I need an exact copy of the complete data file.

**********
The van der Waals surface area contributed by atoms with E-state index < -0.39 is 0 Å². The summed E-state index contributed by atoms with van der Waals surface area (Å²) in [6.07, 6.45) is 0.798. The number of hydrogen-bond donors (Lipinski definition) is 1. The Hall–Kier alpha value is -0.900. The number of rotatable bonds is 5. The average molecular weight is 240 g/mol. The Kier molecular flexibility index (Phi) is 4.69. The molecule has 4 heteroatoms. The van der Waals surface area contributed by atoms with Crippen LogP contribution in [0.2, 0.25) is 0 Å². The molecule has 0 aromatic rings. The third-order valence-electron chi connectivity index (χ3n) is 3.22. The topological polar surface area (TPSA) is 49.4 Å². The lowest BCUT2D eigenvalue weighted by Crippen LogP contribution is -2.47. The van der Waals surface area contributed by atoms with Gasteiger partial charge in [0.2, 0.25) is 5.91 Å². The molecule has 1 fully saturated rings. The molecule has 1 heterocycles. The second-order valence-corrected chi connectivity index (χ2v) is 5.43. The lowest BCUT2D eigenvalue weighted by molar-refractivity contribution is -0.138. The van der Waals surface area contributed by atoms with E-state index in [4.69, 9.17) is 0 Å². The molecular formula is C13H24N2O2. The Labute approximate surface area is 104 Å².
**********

The van der Waals surface area contributed by atoms with E-state index < -0.39 is 0 Å². The summed E-state index contributed by atoms with van der Waals surface area (Å²) in [6.07, 6.45) is 0.798. The number of hydrogen-bond donors (Lipinski definition) is 1. The Hall–Kier alpha value is -0.900. The number of rotatable bonds is 5. The average molecular weight is 240 g/mol. The Kier molecular flexibility index (Phi) is 4.69. The molecule has 4 heteroatoms. The van der Waals surface area contributed by atoms with Crippen LogP contribution in [0.2, 0.25) is 0 Å². The molecule has 0 aromatic rings. The third-order valence-electron chi connectivity index (χ3n) is 3.22. The topological polar surface area (TPSA) is 49.4 Å². The lowest BCUT2D eigenvalue weighted by Crippen LogP contribution is -2.47. The van der Waals surface area contributed by atoms with Gasteiger partial charge in [0.2, 0.25) is 5.91 Å². The molecule has 1 fully saturated rings. The molecule has 1 heterocycles. The second-order valence-corrected chi connectivity index (χ2v) is 5.43. The lowest BCUT2D eigenvalue weighted by molar-refractivity contribution is -0.138. The van der Waals surface area contributed by atoms with E-state index in [4.69, 9.17) is 0 Å². The molecular formula is C13H24N2O2. The Labute approximate surface area is 104 Å².